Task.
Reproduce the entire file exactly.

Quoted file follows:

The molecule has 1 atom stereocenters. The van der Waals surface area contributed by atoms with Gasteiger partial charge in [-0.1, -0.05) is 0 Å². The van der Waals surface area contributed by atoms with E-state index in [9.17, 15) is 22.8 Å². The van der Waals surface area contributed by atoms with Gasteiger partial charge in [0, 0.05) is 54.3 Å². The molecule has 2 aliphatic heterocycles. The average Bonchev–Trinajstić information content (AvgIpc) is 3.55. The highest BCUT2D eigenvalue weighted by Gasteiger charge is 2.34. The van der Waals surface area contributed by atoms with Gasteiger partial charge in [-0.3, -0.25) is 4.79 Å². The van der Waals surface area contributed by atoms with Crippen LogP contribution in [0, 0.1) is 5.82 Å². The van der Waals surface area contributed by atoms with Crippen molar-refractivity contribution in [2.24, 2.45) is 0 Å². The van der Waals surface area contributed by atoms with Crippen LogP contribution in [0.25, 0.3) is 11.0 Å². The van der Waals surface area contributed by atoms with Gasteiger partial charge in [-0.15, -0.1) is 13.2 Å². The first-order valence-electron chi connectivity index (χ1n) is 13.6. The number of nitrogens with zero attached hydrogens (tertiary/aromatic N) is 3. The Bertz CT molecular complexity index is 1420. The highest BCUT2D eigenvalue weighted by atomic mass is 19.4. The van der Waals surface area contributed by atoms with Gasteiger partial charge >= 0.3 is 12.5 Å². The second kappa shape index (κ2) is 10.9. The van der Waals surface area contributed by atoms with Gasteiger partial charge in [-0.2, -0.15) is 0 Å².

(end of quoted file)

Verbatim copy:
The molecule has 1 atom stereocenters. The van der Waals surface area contributed by atoms with Gasteiger partial charge in [-0.1, -0.05) is 0 Å². The van der Waals surface area contributed by atoms with E-state index in [9.17, 15) is 22.8 Å². The van der Waals surface area contributed by atoms with Gasteiger partial charge in [0, 0.05) is 54.3 Å². The molecule has 2 aliphatic heterocycles. The average Bonchev–Trinajstić information content (AvgIpc) is 3.55. The highest BCUT2D eigenvalue weighted by Gasteiger charge is 2.34. The van der Waals surface area contributed by atoms with Gasteiger partial charge in [-0.3, -0.25) is 4.79 Å². The van der Waals surface area contributed by atoms with Crippen LogP contribution in [0, 0.1) is 5.82 Å². The van der Waals surface area contributed by atoms with Crippen molar-refractivity contribution in [2.24, 2.45) is 0 Å². The van der Waals surface area contributed by atoms with Crippen LogP contribution in [0.25, 0.3) is 11.0 Å². The van der Waals surface area contributed by atoms with Gasteiger partial charge in [-0.15, -0.1) is 13.2 Å². The first-order valence-electron chi connectivity index (χ1n) is 13.6. The number of nitrogens with zero attached hydrogens (tertiary/aromatic N) is 3. The Bertz CT molecular complexity index is 1420. The highest BCUT2D eigenvalue weighted by atomic mass is 19.4. The van der Waals surface area contributed by atoms with Gasteiger partial charge >= 0.3 is 12.5 Å². The second kappa shape index (κ2) is 10.9. The van der Waals surface area contributed by atoms with Gasteiger partial charge in [-0.2, -0.15) is 0 Å².